### Optimization and Systems Theory Seminar

Friday, December 4, 1998, 10.00-12.00, Room 3721,
Lindstedtsvägen 25

**
Jöran Petersson**

Mälardalen University

####
Algorithms for fitting two classes of exponential sums to empirical data

When fitting an exponential sum model to data and estimating the
parameters determining its shape, often a least squares criterion is
used. Least squares algorithms are iterative methods, which demand an
initial point to start from. A least squares criterion may have
several points that render a local minimum. Well founded initial value
algorithms is no guarantee of reaching a global minimum, but for stiff
problems they not seldom give solutions with a smaller residual than
more crude initial values. One natural strategy is to interpolate in a
set of points and solve the interpolation equations. The draw-back of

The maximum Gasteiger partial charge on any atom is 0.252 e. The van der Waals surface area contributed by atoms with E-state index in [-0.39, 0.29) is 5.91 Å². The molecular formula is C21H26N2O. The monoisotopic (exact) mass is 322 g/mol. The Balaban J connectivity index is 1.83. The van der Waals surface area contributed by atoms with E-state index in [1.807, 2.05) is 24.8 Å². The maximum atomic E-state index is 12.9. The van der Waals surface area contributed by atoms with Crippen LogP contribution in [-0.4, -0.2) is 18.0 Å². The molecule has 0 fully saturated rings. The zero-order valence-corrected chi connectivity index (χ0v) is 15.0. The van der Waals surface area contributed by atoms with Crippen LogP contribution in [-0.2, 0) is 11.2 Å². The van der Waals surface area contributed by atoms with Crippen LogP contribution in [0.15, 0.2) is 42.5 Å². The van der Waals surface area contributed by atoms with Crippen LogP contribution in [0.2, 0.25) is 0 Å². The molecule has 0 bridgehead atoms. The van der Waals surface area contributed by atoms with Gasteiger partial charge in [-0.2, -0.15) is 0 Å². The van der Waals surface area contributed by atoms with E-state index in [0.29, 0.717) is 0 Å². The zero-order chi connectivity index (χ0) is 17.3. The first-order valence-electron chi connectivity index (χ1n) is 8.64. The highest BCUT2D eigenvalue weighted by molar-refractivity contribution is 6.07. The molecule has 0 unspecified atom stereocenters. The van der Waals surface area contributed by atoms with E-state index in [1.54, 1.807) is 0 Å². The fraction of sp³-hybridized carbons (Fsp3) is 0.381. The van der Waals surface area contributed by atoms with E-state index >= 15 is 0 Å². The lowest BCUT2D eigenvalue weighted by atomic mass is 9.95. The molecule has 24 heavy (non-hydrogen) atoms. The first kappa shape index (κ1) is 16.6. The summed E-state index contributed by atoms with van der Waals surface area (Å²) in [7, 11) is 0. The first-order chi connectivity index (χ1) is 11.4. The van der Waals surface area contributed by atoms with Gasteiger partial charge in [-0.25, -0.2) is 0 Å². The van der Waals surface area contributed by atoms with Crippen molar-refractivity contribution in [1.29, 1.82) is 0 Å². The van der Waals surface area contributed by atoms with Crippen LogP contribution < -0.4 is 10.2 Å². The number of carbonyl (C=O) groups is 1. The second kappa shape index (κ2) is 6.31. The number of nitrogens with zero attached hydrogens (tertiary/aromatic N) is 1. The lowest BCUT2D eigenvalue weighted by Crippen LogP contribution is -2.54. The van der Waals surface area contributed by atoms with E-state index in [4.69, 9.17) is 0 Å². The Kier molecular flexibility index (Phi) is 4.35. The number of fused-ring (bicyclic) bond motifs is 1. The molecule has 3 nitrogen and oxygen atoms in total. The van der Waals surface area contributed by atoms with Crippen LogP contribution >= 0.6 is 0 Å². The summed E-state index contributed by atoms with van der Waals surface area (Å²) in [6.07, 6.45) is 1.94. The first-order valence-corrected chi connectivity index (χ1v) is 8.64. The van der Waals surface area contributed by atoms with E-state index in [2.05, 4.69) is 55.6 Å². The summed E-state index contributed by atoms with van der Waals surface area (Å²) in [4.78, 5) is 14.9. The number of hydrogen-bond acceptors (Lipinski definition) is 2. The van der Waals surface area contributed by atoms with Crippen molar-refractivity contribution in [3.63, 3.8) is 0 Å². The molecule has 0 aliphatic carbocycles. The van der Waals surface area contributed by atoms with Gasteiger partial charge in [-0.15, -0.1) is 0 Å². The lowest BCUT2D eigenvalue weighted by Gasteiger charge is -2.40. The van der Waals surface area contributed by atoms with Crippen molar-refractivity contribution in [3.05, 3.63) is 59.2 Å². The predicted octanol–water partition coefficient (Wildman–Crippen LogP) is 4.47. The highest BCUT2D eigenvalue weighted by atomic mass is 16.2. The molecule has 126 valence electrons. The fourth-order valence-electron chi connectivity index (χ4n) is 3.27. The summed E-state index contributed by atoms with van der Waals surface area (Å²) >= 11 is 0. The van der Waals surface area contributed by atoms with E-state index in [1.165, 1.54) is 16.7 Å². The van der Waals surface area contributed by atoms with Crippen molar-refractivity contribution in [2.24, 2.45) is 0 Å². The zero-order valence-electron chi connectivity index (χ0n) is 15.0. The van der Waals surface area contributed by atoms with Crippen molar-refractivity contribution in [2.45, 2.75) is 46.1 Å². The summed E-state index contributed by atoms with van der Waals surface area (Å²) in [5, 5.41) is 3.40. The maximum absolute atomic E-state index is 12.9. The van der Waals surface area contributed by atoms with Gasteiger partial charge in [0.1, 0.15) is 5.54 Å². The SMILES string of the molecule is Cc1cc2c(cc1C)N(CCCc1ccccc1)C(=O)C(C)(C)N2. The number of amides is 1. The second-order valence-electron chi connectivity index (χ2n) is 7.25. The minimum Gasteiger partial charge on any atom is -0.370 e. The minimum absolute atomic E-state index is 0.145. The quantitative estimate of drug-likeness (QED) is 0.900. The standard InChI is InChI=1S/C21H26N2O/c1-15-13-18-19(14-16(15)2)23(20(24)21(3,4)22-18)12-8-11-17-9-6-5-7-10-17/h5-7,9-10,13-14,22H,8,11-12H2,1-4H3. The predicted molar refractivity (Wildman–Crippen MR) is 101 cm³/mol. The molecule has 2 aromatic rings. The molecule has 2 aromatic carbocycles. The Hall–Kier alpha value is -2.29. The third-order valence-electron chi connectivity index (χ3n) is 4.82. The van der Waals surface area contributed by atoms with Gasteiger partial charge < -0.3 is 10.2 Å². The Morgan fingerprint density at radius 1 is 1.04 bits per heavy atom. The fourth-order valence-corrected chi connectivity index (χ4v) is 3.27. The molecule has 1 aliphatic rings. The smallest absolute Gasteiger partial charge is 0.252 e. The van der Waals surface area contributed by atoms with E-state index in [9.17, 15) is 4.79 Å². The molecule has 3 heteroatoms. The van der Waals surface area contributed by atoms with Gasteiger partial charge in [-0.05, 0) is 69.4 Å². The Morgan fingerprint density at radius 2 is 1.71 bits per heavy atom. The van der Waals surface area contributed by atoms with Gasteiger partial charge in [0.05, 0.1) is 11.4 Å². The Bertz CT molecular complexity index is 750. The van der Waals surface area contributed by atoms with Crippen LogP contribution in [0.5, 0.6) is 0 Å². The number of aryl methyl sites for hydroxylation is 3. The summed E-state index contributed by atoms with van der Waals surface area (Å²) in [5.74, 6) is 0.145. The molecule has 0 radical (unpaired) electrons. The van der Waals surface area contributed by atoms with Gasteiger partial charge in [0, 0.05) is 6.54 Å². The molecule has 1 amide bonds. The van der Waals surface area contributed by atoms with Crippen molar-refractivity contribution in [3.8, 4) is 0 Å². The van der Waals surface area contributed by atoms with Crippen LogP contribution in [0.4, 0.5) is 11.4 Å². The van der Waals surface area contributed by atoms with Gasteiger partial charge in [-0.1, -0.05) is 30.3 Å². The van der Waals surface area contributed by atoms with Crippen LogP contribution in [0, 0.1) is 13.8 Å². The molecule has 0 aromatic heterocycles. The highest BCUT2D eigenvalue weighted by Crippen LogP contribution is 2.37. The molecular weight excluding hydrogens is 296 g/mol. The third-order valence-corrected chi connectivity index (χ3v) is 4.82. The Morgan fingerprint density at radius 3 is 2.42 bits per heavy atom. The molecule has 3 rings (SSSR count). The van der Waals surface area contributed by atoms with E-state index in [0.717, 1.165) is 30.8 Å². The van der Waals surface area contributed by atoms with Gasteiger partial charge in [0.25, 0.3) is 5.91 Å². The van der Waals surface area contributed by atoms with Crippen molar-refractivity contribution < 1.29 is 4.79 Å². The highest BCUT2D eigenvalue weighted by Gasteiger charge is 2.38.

this is that usually only a few data points are involved in the
interpolation equations. A remedy is to cluster the data in subgroups
and interpolate in the mean value of each subgroup -- generalized
interpolation. For exponential sums this is simple to apply as the sum
of a set of equidistant data points is a geometrical sum. The
interpolation in single points of a classical exponential sum is
equivalent to the classical Prony method and thus generalized
interpolation can be viewed as a generalization of the Prony
method. It is possible to find explicit solutions to the generalized
interpolation equations for exponential sums of order two. For
exponential sums of order three and four useful, but large,
expressions in one variable can be derived. Higher order models are
not common in practice as they are hard to identify. For such models
there is a need to rely on numerical algorithms.
The contribution of this work is to use generalized interpolation and
to find explicit formulas or useful expressions for the initial value
algorithms by using computer algebra.

Calendar of seminars

*Last update: December 1, 1998 by
Anders Forsgren,
andersf@math.kth.se.
*